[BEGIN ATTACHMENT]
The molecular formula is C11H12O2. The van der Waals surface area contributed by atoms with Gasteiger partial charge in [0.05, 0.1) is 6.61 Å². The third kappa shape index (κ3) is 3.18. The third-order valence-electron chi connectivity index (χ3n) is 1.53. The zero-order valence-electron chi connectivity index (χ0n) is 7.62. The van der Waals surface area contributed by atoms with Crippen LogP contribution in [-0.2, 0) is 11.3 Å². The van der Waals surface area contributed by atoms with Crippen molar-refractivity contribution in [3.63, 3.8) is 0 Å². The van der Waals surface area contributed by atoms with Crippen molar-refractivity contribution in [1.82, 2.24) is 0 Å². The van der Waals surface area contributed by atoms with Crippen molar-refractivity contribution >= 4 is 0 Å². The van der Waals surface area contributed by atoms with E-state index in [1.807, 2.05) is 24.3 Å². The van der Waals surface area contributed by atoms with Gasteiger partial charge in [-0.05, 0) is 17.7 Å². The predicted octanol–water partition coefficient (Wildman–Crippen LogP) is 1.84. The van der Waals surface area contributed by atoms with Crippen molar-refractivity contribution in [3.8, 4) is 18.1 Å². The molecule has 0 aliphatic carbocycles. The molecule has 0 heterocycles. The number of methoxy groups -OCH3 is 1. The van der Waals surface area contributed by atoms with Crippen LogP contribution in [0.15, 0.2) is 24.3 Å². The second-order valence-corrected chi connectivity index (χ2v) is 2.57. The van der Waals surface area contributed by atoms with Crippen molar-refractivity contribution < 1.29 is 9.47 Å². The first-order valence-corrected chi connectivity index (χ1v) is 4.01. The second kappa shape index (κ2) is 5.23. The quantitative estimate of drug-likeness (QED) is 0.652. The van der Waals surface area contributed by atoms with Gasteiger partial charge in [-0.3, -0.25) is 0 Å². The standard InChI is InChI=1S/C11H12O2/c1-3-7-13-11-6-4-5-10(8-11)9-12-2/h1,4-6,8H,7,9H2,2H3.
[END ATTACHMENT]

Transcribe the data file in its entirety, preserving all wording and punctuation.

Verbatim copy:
The molecular formula is C11H12O2. The van der Waals surface area contributed by atoms with Gasteiger partial charge in [0.05, 0.1) is 6.61 Å². The third kappa shape index (κ3) is 3.18. The third-order valence-electron chi connectivity index (χ3n) is 1.53. The zero-order valence-electron chi connectivity index (χ0n) is 7.62. The van der Waals surface area contributed by atoms with Crippen LogP contribution in [-0.2, 0) is 11.3 Å². The van der Waals surface area contributed by atoms with Crippen molar-refractivity contribution in [3.63, 3.8) is 0 Å². The van der Waals surface area contributed by atoms with Crippen molar-refractivity contribution in [1.82, 2.24) is 0 Å². The van der Waals surface area contributed by atoms with Crippen molar-refractivity contribution >= 4 is 0 Å². The van der Waals surface area contributed by atoms with E-state index in [1.807, 2.05) is 24.3 Å². The van der Waals surface area contributed by atoms with Gasteiger partial charge in [-0.05, 0) is 17.7 Å². The predicted octanol–water partition coefficient (Wildman–Crippen LogP) is 1.84. The van der Waals surface area contributed by atoms with Crippen molar-refractivity contribution in [3.8, 4) is 18.1 Å². The molecule has 0 aliphatic carbocycles. The molecule has 0 heterocycles. The number of methoxy groups -OCH3 is 1. The van der Waals surface area contributed by atoms with Crippen LogP contribution in [0.15, 0.2) is 24.3 Å². The second-order valence-corrected chi connectivity index (χ2v) is 2.57. The van der Waals surface area contributed by atoms with Crippen molar-refractivity contribution < 1.29 is 9.47 Å². The first-order valence-corrected chi connectivity index (χ1v) is 4.01. The second kappa shape index (κ2) is 5.23. The quantitative estimate of drug-likeness (QED) is 0.652. The van der Waals surface area contributed by atoms with Gasteiger partial charge in [-0.3, -0.25) is 0 Å². The standard InChI is InChI=1S/C11H12O2/c1-3-7-13-11-6-4-5-10(8-11)9-12-2/h1,4-6,8H,7,9H2,2H3.